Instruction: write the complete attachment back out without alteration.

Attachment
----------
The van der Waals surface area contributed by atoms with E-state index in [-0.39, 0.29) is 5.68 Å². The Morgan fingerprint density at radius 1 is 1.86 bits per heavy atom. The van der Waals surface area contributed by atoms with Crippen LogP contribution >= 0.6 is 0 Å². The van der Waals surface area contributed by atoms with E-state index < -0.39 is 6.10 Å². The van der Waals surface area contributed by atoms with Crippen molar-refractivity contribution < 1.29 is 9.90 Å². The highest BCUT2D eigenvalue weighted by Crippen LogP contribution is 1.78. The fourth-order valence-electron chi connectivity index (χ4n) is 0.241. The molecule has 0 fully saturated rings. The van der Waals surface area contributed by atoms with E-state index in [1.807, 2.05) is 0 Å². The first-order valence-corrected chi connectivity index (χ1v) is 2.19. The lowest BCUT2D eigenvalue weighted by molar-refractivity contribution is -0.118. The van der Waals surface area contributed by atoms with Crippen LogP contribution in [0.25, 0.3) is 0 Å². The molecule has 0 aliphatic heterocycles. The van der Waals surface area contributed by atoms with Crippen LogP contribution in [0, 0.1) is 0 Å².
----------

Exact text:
The van der Waals surface area contributed by atoms with E-state index in [-0.39, 0.29) is 5.68 Å². The Morgan fingerprint density at radius 1 is 1.86 bits per heavy atom. The van der Waals surface area contributed by atoms with Crippen LogP contribution >= 0.6 is 0 Å². The van der Waals surface area contributed by atoms with E-state index < -0.39 is 6.10 Å². The van der Waals surface area contributed by atoms with Crippen molar-refractivity contribution < 1.29 is 9.90 Å². The highest BCUT2D eigenvalue weighted by Crippen LogP contribution is 1.78. The fourth-order valence-electron chi connectivity index (χ4n) is 0.241. The molecule has 0 fully saturated rings. The van der Waals surface area contributed by atoms with E-state index in [1.807, 2.05) is 0 Å². The first-order valence-corrected chi connectivity index (χ1v) is 2.19. The lowest BCUT2D eigenvalue weighted by molar-refractivity contribution is -0.118. The van der Waals surface area contributed by atoms with Crippen LogP contribution in [0.25, 0.3) is 0 Å². The molecule has 0 aliphatic heterocycles. The van der Waals surface area contributed by atoms with Crippen LogP contribution in [0, 0.1) is 0 Å².